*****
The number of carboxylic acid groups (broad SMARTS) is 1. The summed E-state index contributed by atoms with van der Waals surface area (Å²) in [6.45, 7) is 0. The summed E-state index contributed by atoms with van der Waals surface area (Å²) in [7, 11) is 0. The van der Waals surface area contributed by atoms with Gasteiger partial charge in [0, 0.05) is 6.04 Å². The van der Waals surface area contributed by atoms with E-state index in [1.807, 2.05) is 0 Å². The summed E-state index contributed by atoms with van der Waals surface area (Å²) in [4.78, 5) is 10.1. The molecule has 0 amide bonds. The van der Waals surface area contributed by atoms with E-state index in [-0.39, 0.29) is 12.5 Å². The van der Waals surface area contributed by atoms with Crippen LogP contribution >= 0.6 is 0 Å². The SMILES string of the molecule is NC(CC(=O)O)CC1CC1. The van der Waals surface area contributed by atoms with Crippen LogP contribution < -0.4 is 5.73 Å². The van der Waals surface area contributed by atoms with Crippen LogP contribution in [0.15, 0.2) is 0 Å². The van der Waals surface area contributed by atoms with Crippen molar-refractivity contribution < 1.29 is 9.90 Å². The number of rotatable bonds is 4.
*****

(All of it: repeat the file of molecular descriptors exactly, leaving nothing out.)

The number of carboxylic acid groups (broad SMARTS) is 1. The summed E-state index contributed by atoms with van der Waals surface area (Å²) in [6.45, 7) is 0. The summed E-state index contributed by atoms with van der Waals surface area (Å²) in [7, 11) is 0. The van der Waals surface area contributed by atoms with Gasteiger partial charge in [0, 0.05) is 6.04 Å². The van der Waals surface area contributed by atoms with E-state index in [1.807, 2.05) is 0 Å². The summed E-state index contributed by atoms with van der Waals surface area (Å²) in [4.78, 5) is 10.1. The molecule has 0 amide bonds. The van der Waals surface area contributed by atoms with E-state index in [-0.39, 0.29) is 12.5 Å². The van der Waals surface area contributed by atoms with Crippen LogP contribution >= 0.6 is 0 Å². The SMILES string of the molecule is NC(CC(=O)O)CC1CC1. The van der Waals surface area contributed by atoms with Crippen LogP contribution < -0.4 is 5.73 Å². The van der Waals surface area contributed by atoms with Crippen LogP contribution in [0.15, 0.2) is 0 Å². The van der Waals surface area contributed by atoms with Crippen molar-refractivity contribution < 1.29 is 9.90 Å². The number of rotatable bonds is 4.